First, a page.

Investing vs. Retirement Planning

Investing vs. Retirement Planning

Core Facts

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2017-04-27

 

Investing may provide handsome returns and may offer a lifestyle of your choosing. The same goes for retirement planning. However, one should never mistake one for the other. They are two very different things.

Saving and investing are the easy part of the retirement equation. Preserving your assets through volatile markets while drawing an income from them takes a real plan. True retirement strategies are about figuring out how you’ll maintain a steady income and making your money last, so you can hopefully enjoy those the things you’ve dreamed about in your golden years. 

You may not miss working after you retire, but you certainly will miss your paycheck. 

Many Americans are under prepared for retirement. Nearly half of families have no retirement account savings at all. And the average retirement savings of all families is less than $100,000.

But that number doesn't tell the whole story. Since so many families have zero savings, and since super-savers can pull up the average, the median savings, or those at the 50th percentile, may be a better gauge. The median for all families in the U.S. is just $5,000, and the median for families with some savings is $60,000. 

As you approach your retirement age, you’ll want to analyze your current portfolio’s risk levels and then adjust your allocations accordingly, lowering your risk if you’re invested too aggressively and diversifying yourself in different asset classes. 

The top performers tend to change from year to year — from stocks to bonds to real estate or commodities. Losing ground when you’re in the distribution phase could crack your nest egg, and diversity can help protect you in a tough market.

Your strategy may also incorporate insurance and annuity vehicles to give you consistent monthly income throughout your retirement. Your adviser can walk you through this and go over all your different options.

While the distinction between investment and retirement may be obviously clear, the point is that you should never gamble with your finances, especially not with your retirement. 

Take into account some key questions:

Are you taking care of your parents? Are you taking care of your children or grandchildren? Do you have health problems? Is long-term care something you should protect against? Your strategy should speak to all your needs and change as your life changes. Don’t mistake a portfolio for a strategy.

The Sensible Middle Ground

When faced with too-good-to-be-true odds and returns, it may be easy to go “all-in” on an investment. But the truth of the matter is that the old adage, “If it looks like it’s too good to be true, then it is,” really applies here. How many times have we seen the catastrophic results of a reckless mentality in investments?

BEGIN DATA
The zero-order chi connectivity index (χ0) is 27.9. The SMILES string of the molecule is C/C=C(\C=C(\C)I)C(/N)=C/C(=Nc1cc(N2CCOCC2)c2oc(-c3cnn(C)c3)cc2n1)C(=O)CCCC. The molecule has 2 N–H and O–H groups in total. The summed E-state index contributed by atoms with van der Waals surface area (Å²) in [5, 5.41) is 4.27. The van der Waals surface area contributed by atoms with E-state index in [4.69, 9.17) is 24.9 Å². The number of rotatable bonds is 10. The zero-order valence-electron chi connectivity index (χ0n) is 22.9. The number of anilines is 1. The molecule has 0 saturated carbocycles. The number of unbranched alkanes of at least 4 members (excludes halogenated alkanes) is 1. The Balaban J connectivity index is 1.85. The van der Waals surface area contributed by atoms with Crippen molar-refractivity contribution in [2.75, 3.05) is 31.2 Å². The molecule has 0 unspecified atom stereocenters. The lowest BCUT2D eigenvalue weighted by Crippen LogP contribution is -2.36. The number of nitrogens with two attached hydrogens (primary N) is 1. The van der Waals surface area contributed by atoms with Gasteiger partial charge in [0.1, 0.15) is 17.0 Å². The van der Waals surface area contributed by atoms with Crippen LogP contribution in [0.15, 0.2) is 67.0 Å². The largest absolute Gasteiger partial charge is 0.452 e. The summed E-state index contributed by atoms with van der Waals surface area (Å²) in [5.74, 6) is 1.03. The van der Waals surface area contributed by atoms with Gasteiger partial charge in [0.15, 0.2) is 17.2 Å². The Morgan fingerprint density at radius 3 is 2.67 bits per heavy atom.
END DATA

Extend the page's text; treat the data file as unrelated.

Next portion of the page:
A sensible middle-ground approach is far more attractive in the case of long-term returns. Slow and steady wins the race, as they say. 

Investors should make educated decisions regarding saving for long-term goals such as retirement. 

IMPORTANT DISCLOSURES

Material contained in this article is provided for information purposes only and is not intended to be used in connection with the evaluation of any investments offered by David Lerner Associates, Inc. This material does not constitute an offer or recommendation to buy or sell securities and should not be considered in connection with the purchase or sale of securities. 

To the extent that this material concerns tax matters, it is not intended or written to be used, and cannot be used, by a taxpayer for the purpose of avoiding penalties that may be imposed by law. 

Each taxpayer should seek independent advice from a tax professional based on his or her individual circumstances.

These materials are provided for general information and educational purposes based upon publicly available information from sources believed to be reliable-- we cannot assure the accuracy or completeness of these materials. The information in these materials may change at any time and without notice.

David Lerner Associates does not provide tax or legal advice. The information presented here is not specific to any individual's personal circumstances. Member FINRA & SIPC

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About

Founded in 1976, David Lerner Associates is a privately-held broker/dealer with headquarters in Syosset, New York and branch offices in Westport, CT; Boca Raton, FL; Teaneck and Princeton, NJ; and White Plains, NY. For more information contact David Lerner Associates Call 516-921-4200 Visit our website: www.davidlerner.com

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Contact

Jake Mendlinger
Account Manager
Zimmerman/Edelson
516.829.8374 X 232
jmendlinger@zimmed.com

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